I have become aware that there is at least one new DOC in Portugal: DOC Alentejo Vino de Talha being an Alentejo wine that has been aged in a clay pot—talha—rather than anything else. It probably existed in 2020 when I started this thread but I was oblivious to it since there doesn’t actually seem to be a readily-available list of the wine-regions in Portugal... Anyway, I have tried a few of them. I think the 2018 Bojador Talha White was the first to have DOC Talha label on it. They are all quite enjoyable, especially the whites which are fermented on their skins and move into orange territory. However, I have been completely spoiled by a couple of weeks in Georgia where the traditional “amber” wine is similarly aged in clay—qvevri—and is outstanding. I am just sad that it is not available very easily in the UK, except for silly money.

I have also just opened a DOC Encostas D’Aire a 2021 “Medieval de Ourém” Vinha da Malhada Rosé by Quinta do Montalto. This one is odd, even by Portuguese standards. Apparently the vineyard is planted in the manner of a monastry, with a high density of vines but pre-modern pruning techniques. The rosé seems to be made by taking 80% Fernão Pires, pressing and fermenting it and adding it to a barrel before topping it up with 20% Trincadeira must and leaving it to complete its fermentation. It rather reminds me of some of the Madeiran rosé table-wines: good and high acidity with decent body. It’s everything I would hope for in a rosé but then I only drink that type of wine about once a year!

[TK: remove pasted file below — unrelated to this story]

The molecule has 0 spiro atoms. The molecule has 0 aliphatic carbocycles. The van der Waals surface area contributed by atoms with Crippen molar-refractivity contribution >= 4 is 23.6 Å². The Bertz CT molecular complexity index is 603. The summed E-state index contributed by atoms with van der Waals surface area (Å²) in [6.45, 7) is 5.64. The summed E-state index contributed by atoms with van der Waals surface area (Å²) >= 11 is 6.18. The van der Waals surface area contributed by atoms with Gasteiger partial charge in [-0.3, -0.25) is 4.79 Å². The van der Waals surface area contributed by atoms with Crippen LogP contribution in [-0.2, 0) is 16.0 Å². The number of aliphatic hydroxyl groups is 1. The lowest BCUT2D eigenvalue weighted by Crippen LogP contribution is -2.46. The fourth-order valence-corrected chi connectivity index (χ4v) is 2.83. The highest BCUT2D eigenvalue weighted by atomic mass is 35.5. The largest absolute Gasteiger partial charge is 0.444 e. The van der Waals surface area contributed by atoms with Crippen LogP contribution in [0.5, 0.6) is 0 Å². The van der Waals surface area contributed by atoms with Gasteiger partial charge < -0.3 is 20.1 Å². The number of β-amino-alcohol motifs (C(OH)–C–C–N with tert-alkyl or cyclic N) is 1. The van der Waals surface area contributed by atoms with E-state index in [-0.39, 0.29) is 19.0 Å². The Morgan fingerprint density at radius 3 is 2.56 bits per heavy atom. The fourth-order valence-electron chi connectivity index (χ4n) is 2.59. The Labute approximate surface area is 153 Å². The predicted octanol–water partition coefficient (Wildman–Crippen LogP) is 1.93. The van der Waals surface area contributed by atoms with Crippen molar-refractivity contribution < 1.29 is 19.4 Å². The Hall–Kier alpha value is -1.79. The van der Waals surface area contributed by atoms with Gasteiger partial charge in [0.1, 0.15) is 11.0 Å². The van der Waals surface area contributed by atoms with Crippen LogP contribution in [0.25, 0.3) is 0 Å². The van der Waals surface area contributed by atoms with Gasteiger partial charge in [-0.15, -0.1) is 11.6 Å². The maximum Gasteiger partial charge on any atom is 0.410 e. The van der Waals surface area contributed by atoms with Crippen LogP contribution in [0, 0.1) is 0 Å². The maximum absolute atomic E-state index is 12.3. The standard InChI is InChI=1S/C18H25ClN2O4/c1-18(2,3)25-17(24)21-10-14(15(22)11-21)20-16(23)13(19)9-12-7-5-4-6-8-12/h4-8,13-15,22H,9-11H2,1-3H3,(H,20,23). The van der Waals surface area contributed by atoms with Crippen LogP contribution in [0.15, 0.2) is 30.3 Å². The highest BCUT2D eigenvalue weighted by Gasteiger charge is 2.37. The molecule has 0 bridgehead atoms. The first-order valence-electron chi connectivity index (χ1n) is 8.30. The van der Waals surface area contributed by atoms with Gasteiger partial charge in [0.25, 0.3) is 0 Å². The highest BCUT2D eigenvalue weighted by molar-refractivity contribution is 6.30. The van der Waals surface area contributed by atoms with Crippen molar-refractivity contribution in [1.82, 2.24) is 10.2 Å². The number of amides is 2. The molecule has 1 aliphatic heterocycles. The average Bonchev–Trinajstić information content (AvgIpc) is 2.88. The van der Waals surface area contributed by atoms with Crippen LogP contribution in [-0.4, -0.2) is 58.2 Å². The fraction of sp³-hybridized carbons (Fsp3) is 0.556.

I also tried, recently, some of the Azores’ fortified wine: a 10-year-old Verdelho by Ilha do Pico. It was fine and drinkable, but I’m afraid I don’t think I would seek it out (as opposed to say the Carcavelos from Villa Oeiras which, on re-tasting, is more than just a novelty: it’s very decent wine. Unfortunately, for this thread, I don’t think it is a new DOC since I think it comes within DOC Pico.

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mosesbotbol
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Re: DOC-bagging

Post by mosesbotbol »